American Artifact: The Rise of American Rock Poster Art (Freakfilms, NR)

Nobody gets rich doing original rock posters but for many it’s a way to express their love of the music.

 

Concert posters are the madeleine cakes of rock’n’roll. Nothing triggers memories of the Grateful Dead more surely than Stanley Mouse’s “Skeleton and Roses” poster while Victor Moscoso’s psychedelic posters are better than a time machine for transporting you back to San Francisco in the 1960s. The posters were created to advertise the shows, as merchandise to sell and, in a brilliant burst of practical psychology, as post-show giveaways to encourage people to clear the hall (“free poster to the first 500 to exit!”).

Today vintage posters have become collector’s items (I know, blame the baby boomers for inflicting their nostalgia on everyone yet again) but the art of the rock poster never really died and today many gifted artists are creating original posters for contemporary bands. Styles  change—the clashing colors and squiggly lettering of the 1960s rock scene gave way in the 1980’s to black-and-white collages while today a multiplicity of approaches are in evidence—but the spirit of the handmade object remains. And just in case you were wondering, those psychedelic posters were made cryptic on purpose, delivering the message “if you can’t read this, maybe this concert is not for you either.”

All this and more is lovingly documented in American Artifact: The Rise of American Rock Poster Art, which covers both the historical and contemporary rock poster. Director Merle Becker (a 17-year veteran of the film and television industry and director of the documentary Saving Newburgh) spent four years on the film, much of which involved driving all over the country interviewing artists and visiting print shops and archives. It’s a pleasant surprise to learn that many of those 1960s artists are still alive and well (and in some cases looking a lot better than The Who did at the Super Bowl) as well as how many younger artists have taken up the trade. Nobody gets rich doing original rock posters but for many it’s a way to express their love of the music.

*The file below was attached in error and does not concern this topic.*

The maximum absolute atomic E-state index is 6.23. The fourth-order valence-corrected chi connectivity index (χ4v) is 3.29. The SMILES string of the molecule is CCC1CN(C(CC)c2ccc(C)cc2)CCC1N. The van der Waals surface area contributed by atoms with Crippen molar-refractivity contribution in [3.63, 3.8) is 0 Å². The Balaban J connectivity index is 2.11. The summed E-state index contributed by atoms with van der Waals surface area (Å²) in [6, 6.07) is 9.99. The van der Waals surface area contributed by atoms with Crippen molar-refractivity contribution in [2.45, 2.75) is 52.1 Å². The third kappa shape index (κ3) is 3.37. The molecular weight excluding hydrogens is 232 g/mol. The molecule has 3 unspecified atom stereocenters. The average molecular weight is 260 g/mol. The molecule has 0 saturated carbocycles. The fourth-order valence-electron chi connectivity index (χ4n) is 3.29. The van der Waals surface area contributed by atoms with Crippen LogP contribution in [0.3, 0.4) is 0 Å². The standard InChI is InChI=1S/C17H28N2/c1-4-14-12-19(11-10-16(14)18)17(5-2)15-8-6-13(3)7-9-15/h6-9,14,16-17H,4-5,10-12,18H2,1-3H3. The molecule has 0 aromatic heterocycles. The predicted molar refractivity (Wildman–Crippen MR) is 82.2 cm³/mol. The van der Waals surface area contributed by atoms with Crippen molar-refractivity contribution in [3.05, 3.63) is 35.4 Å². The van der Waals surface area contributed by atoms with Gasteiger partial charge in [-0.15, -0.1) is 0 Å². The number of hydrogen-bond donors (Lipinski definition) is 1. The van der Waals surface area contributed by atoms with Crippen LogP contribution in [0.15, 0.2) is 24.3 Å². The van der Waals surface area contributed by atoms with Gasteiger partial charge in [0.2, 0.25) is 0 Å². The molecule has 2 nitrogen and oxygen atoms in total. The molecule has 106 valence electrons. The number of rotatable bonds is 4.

Seeing is believing, of course, and the film shows you a lot of classic posters as well as more modern works. So many artists are featured I can’t name them all but here are a few: Stanley Mouse, Victor Moscoso, Frank Kozik, Art Chantry, EMEK, Tara McPherson, Derek Hess, Jay Ryan and Mat Daly. Becker also pays visits to Hatch Show Print in Nashville, one of the world’s oldest letterpress shops, and Wolfgang’s Vault, an archive of 1960s rock posters which offers an authentication service so you can see if you shelled out for an original or a fake.

American Artifact will be released as a two-DVD set on March 27, 2010, but you can pre-order from americanartifactmovie.com which also offers more information about the film. The set includes many extras including a director’s commentary, more interviews, a Q & A with the director and some of the artists, and a video lesson in how to make a screen print. American Artifact is already part of the permanent collection at the Rock and Roll Hall of Fame in Cleveland and if you have any interest in the subject you’ll want it in your personal collection as well.

Sarah Boslaugh

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